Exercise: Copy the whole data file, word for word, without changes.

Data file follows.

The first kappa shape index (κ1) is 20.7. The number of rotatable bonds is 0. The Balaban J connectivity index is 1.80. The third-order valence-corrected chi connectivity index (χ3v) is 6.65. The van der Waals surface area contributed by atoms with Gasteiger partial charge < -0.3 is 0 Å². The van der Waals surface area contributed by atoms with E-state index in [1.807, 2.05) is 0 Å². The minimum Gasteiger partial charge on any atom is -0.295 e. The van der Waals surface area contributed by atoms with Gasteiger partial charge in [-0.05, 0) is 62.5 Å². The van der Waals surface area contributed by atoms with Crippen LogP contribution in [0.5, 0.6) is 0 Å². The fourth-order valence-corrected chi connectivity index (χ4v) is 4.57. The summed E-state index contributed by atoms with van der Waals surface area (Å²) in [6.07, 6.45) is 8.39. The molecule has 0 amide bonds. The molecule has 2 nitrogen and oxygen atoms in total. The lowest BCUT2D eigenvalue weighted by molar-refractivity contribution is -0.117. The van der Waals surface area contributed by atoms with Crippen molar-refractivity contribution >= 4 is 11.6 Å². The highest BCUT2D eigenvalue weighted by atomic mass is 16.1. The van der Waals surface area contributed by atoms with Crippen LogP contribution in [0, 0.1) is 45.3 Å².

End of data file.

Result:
The first kappa shape index (κ1) is 20.7. The number of rotatable bonds is 0. The Balaban J connectivity index is 1.80. The third-order valence-corrected chi connectivity index (χ3v) is 6.65. The van der Waals surface area contributed by atoms with Gasteiger partial charge < -0.3 is 0 Å². The van der Waals surface area contributed by atoms with E-state index in [1.807, 2.05) is 0 Å². The minimum Gasteiger partial charge on any atom is -0.295 e. The van der Waals surface area contributed by atoms with Gasteiger partial charge in [-0.05, 0) is 62.5 Å². The van der Waals surface area contributed by atoms with Crippen LogP contribution in [0.5, 0.6) is 0 Å². The fourth-order valence-corrected chi connectivity index (χ4v) is 4.57. The summed E-state index contributed by atoms with van der Waals surface area (Å²) in [6.07, 6.45) is 8.39. The molecule has 0 amide bonds. The molecule has 2 nitrogen and oxygen atoms in total. The lowest BCUT2D eigenvalue weighted by molar-refractivity contribution is -0.117. The van der Waals surface area contributed by atoms with Crippen molar-refractivity contribution >= 4 is 11.6 Å². The highest BCUT2D eigenvalue weighted by atomic mass is 16.1. The van der Waals surface area contributed by atoms with Crippen LogP contribution in [0, 0.1) is 45.3 Å².